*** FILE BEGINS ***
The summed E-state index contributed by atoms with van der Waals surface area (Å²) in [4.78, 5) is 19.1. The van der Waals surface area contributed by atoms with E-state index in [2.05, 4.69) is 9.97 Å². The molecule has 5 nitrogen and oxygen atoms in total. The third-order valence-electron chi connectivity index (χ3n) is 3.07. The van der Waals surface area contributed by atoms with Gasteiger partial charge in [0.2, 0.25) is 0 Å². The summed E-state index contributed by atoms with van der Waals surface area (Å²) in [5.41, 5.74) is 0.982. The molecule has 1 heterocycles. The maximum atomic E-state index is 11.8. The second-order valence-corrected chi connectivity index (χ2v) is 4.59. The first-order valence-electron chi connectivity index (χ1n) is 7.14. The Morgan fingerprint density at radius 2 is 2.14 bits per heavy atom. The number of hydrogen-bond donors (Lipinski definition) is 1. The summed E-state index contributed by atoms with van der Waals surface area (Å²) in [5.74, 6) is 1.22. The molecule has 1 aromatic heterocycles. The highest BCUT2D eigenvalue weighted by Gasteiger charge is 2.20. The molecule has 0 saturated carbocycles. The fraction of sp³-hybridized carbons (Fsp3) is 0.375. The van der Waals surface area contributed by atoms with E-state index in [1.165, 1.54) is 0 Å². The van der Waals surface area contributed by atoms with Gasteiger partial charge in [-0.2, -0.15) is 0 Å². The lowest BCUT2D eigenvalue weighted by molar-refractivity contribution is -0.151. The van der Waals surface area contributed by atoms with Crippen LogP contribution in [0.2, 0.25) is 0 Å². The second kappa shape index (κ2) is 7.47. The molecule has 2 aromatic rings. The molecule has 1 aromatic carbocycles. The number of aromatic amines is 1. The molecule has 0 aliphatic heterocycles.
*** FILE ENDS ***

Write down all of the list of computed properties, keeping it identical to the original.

The summed E-state index contributed by atoms with van der Waals surface area (Å²) in [4.78, 5) is 19.1. The van der Waals surface area contributed by atoms with E-state index in [2.05, 4.69) is 9.97 Å². The molecule has 5 nitrogen and oxygen atoms in total. The third-order valence-electron chi connectivity index (χ3n) is 3.07. The van der Waals surface area contributed by atoms with Gasteiger partial charge in [0.2, 0.25) is 0 Å². The summed E-state index contributed by atoms with van der Waals surface area (Å²) in [5.41, 5.74) is 0.982. The molecule has 1 heterocycles. The maximum atomic E-state index is 11.8. The second-order valence-corrected chi connectivity index (χ2v) is 4.59. The first-order valence-electron chi connectivity index (χ1n) is 7.14. The Morgan fingerprint density at radius 2 is 2.14 bits per heavy atom. The number of hydrogen-bond donors (Lipinski definition) is 1. The summed E-state index contributed by atoms with van der Waals surface area (Å²) in [5.74, 6) is 1.22. The molecule has 1 aromatic heterocycles. The highest BCUT2D eigenvalue weighted by Gasteiger charge is 2.20. The molecule has 0 saturated carbocycles. The fraction of sp³-hybridized carbons (Fsp3) is 0.375. The van der Waals surface area contributed by atoms with E-state index in [1.165, 1.54) is 0 Å². The van der Waals surface area contributed by atoms with Gasteiger partial charge in [-0.2, -0.15) is 0 Å². The lowest BCUT2D eigenvalue weighted by molar-refractivity contribution is -0.151. The van der Waals surface area contributed by atoms with Crippen LogP contribution in [0.2, 0.25) is 0 Å². The second kappa shape index (κ2) is 7.47. The molecule has 2 aromatic rings. The molecule has 1 aromatic carbocycles. The number of aromatic amines is 1. The molecule has 0 aliphatic heterocycles.